November 16, 2006
Toby Jones plays the other Truman Capote, who finds himself attracted to the other Perry Smith (Daniel Craig) in Infamous, the other movie about Capote during his creation of In Cold Blood.
I would not have picked this period in American literary history as one needing two movies to thoroughly explain it. But Jones' Capote is truly different from Philip Seymour Hoffman's Capote (as played in 2005's Capote). Where Hoffman was more the dissociated, detached artist, a man who was completely selfish and whose whole self was tied up in his work, Jones shows more of Capote's emotional side, his need to connect with people and his ability to use emotional connections to get what he wants from them. Capote was a character study, one that looked at the particular, peculiar character of the writer. Infamous is a sudsier affair, one that gives the True Hollywood Story-type treatment to a personality, giving respect to his artist side but not allowing it to eclipse the man who feels he must "act like a little wind-up toy" to win affection.
I give, two Capote movies, you win. You are needed.
Capote is a smaller, more flamboyant man here who spends his days romancing the swans — society women who are bored and lonely and find Capote a charming companion and a fascinating fixture at their dinner parties. He has women like Babe Paley (Sigourney Weaver), the wife of CBS's head, and Slim Keith (Hope Davis) wrapped around his finger. Capote's desire for this kind of social wealth is off-putting to his long-time boyfriend Jack (John Benjamin Hickey) and his only truly grounding influence is Nelle Harper Lee (Sandra Bullock), a friend from childhood.
It's Nelle he takes with him to Kansas when, after reading about the violent death of the Cutter family in a small town, he decides to travel to Holcomb to write a story for the New Yorker. She's a wise choice as her simple kindness and her unadorned decency help to moderate Capote's pelican-amongst-pigeons appearance and manners. Eventually, he finds that the way in to Holcomb is through the wife (Bethlyn Gerard) of the local sheriff (Jeff Daniels). Capote spins tales of Humphrey Bogart and Ava Gardner and finds himself just as prized by the wives of Holcomb as he was by the wives of Park Avenue. As he builds his story (originally a New Yorker article), he pictures the tale of a town where a sense of community has been replaced by fear and suspicion.
And then the killers are found.
Dick Hickock (Lee Pace) and Perry Smith (Craig) appear as street toughs out of any 1960s movie. Dick isn't a bit sorry about what has happened — the Cutters' deaths are merely side effects of an abortive attempt to steal a nonexistent $10,000 from a nonexistent safe. Perry, however, is a man beset by anguish. The anguish of not having his father's love, the anguish of a mother and sibling dead from suicide, the anguish of wanting to be a musician or an artist — something that would win him universal love. Perry is just the kind of sexually confused, emotionally crippled, intellectually striving ball of suffering ripe for Capote's manipulation.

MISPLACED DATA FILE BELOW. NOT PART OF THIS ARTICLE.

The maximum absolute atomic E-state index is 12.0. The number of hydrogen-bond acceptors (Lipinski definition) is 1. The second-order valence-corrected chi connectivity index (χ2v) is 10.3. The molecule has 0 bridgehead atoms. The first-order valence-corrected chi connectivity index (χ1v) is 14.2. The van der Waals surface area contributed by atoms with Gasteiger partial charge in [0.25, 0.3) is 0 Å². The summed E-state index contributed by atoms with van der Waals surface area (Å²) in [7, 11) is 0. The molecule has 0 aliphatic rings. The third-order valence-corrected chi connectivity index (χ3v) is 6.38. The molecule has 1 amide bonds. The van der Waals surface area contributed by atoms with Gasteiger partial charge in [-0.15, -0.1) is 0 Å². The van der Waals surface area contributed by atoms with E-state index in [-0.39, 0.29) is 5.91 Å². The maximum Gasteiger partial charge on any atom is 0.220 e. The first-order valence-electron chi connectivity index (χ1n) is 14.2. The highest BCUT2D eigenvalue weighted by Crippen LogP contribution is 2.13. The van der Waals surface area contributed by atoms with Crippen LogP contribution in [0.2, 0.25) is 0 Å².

The relationship between Capote and Perry here is even deeper, even darker than the one suggested in Capote. Perry finds in Capote both a reflection of his own emotions and an example of the man he would have liked to be. Capote sees in Perry, well, who knows? A character? A darker image of himself? A romantic, untouchable Heathcliff? I'm sure that last comparison would have Capote rolling his eyes and exclaiming to his society friends how utterly mundane it makes his life sound. Well, perhaps. But even his fluffy fur coats and his flamboyant-before-its-time personality don't hide some cliche melodramatic tendencies.
Heightening these tabloidier aspects of Capote's life is the movie's structure, which mixes straight narrative with "interviews" with Capote's friends. Nelle's comments (fittingly) are the most insightful and even give us glimpses into her own quiet emotions. I shock myself when I say this — Sandra Bullock is a very good Harper Lee. As with Jones' Capote, her Lee is one that is both different from and as interesting as Catherine Keener's Lee. She gives us a sidekick who helps Capote in his work and a look at a woman both successful and vexed in her own literary aspirations. After seeing Bullock's approach to Lee — serene and knowing and anxious — I actually want to see more of her, perhaps even an entire movie about Bullock's Lee.
Infamous ably counters the skeptics who believed there was no room for a second movie on this time in Capote's life. A-
Rated R for language, violence and some sexuality. Directed by Douglas McGrath and written by McGrath and George Plimpton, Infamous is nearly two hours long and is distributed by Warner Independent Pictures in limited release.
— Amy Diaz